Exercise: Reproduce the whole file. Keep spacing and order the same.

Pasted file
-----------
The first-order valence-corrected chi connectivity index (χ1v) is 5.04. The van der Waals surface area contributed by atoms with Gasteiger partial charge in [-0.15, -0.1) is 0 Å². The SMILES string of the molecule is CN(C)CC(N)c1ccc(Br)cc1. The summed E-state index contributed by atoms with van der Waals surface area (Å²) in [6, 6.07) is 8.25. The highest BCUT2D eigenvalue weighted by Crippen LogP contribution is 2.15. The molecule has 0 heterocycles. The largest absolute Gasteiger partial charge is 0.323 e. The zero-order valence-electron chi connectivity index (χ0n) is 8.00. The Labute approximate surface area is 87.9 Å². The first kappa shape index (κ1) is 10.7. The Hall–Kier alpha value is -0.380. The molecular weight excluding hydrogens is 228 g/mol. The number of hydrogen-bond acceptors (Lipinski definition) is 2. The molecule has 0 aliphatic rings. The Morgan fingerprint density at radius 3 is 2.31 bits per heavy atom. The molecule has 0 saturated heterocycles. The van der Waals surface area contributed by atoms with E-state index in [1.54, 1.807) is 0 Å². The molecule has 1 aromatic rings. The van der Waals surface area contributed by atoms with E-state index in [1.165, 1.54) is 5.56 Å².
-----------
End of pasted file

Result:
The first-order valence-corrected chi connectivity index (χ1v) is 5.04. The van der Waals surface area contributed by atoms with Gasteiger partial charge in [-0.15, -0.1) is 0 Å². The SMILES string of the molecule is CN(C)CC(N)c1ccc(Br)cc1. The summed E-state index contributed by atoms with van der Waals surface area (Å²) in [6, 6.07) is 8.25. The highest BCUT2D eigenvalue weighted by Crippen LogP contribution is 2.15. The molecule has 0 heterocycles. The largest absolute Gasteiger partial charge is 0.323 e. The zero-order valence-electron chi connectivity index (χ0n) is 8.00. The Labute approximate surface area is 87.9 Å². The first kappa shape index (κ1) is 10.7. The Hall–Kier alpha value is -0.380. The molecular weight excluding hydrogens is 228 g/mol. The number of hydrogen-bond acceptors (Lipinski definition) is 2. The molecule has 0 aliphatic rings. The Morgan fingerprint density at radius 3 is 2.31 bits per heavy atom. The molecule has 0 saturated heterocycles. The van der Waals surface area contributed by atoms with E-state index in [1.54, 1.807) is 0 Å². The molecule has 1 aromatic rings. The van der Waals surface area contributed by atoms with E-state index in [1.165, 1.54) is 5.56 Å².